Herman Wouk’s The Caine Mutiny explores the contrast between Captain Queeg, a cowardly and paranoid captain of the USS Caine, and LT Maryk, the courageous and heroic Executive Officer. Maryk is straightforward, fair, and a good officer. He allows Keefer to influence his feelings towards Queeg, leading him to keep a medical record of all of Queeg’s oddities, and guiding him towards relieving Queeg as captain of the ship, possibly falsely convinced of Queeg’s insanity. The officers and enlisted aboard the ship admire Maryk and his disposition. Even Queeg gives him a superb fitness report: “This officer has if anything improved in his performance of duty since the last fitness report. He is consistently loyal, unflagging, thorough, courageous, and efficient” (Wouk 474). Maryk is fair to his sailors, and loyal to his captain for the majority of the novel. When the officers make fun of Queeg in the wardroom, Maryk has the courage to remove himself from it, risking popularity. In contrast, how Queeg acts is anything but courageous. After Maryk relieves Queeg during the typhoon, they have a meeting in his office where Queeg “begged and pleaded and even wept to get him to agree to erase those few pencil lines, in return for which you promised to hush up the incident completely and make no report” (Wouk 461).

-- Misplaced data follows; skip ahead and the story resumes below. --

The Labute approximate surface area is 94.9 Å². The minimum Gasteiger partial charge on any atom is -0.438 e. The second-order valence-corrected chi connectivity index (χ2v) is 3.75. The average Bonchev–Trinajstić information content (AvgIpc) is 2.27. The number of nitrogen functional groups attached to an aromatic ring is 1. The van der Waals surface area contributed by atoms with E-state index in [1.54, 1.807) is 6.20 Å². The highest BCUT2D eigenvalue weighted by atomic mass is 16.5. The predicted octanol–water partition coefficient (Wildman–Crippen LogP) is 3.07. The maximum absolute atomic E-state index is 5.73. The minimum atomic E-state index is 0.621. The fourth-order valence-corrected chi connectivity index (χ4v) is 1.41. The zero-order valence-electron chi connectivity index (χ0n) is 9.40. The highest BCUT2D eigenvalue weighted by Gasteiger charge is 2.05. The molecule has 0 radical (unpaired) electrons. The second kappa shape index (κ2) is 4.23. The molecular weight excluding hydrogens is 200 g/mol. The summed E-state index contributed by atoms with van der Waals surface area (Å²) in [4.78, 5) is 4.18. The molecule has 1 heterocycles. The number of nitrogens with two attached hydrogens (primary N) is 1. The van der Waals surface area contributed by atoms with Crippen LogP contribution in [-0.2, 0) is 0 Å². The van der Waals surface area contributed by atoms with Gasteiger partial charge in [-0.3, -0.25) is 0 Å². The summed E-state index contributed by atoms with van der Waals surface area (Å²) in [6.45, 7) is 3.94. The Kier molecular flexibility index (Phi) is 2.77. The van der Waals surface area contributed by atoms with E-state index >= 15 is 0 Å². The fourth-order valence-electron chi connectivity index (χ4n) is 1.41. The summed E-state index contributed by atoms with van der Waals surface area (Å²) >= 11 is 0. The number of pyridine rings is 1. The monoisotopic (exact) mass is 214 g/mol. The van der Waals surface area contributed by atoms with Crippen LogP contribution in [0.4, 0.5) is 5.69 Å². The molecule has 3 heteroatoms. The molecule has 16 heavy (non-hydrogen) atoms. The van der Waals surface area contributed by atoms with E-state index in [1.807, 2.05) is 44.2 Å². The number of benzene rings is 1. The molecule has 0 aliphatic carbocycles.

Queeg “received a hundred ten dollars from LTJG Keith [because] the crate Keith lost contained liquor” and he “refused to sign his [Keith’s] leave papers until he paid for the loss of the crate into the ocean” (Wouk 464-65). Queeg “steamed over his own towline and cut it” (Wouk 465), and on the first morning of the invasion of Kwajalein he “ran a mile ahead of the attack boats, dropped [his] marker, and retired at high speed, leaving the boats to grope to the line of departure as best they could” (Wouk 468). Queeg made it practice to, during invasions, to station himself on the side of the bridge that was sheltered from the beach” (Wouk 470). These are actions of cowardice, not courage, and they risked the lives and well-being of not only Queeg’s ship and men, but the other ships and men they were tasked to help, and the mission at large.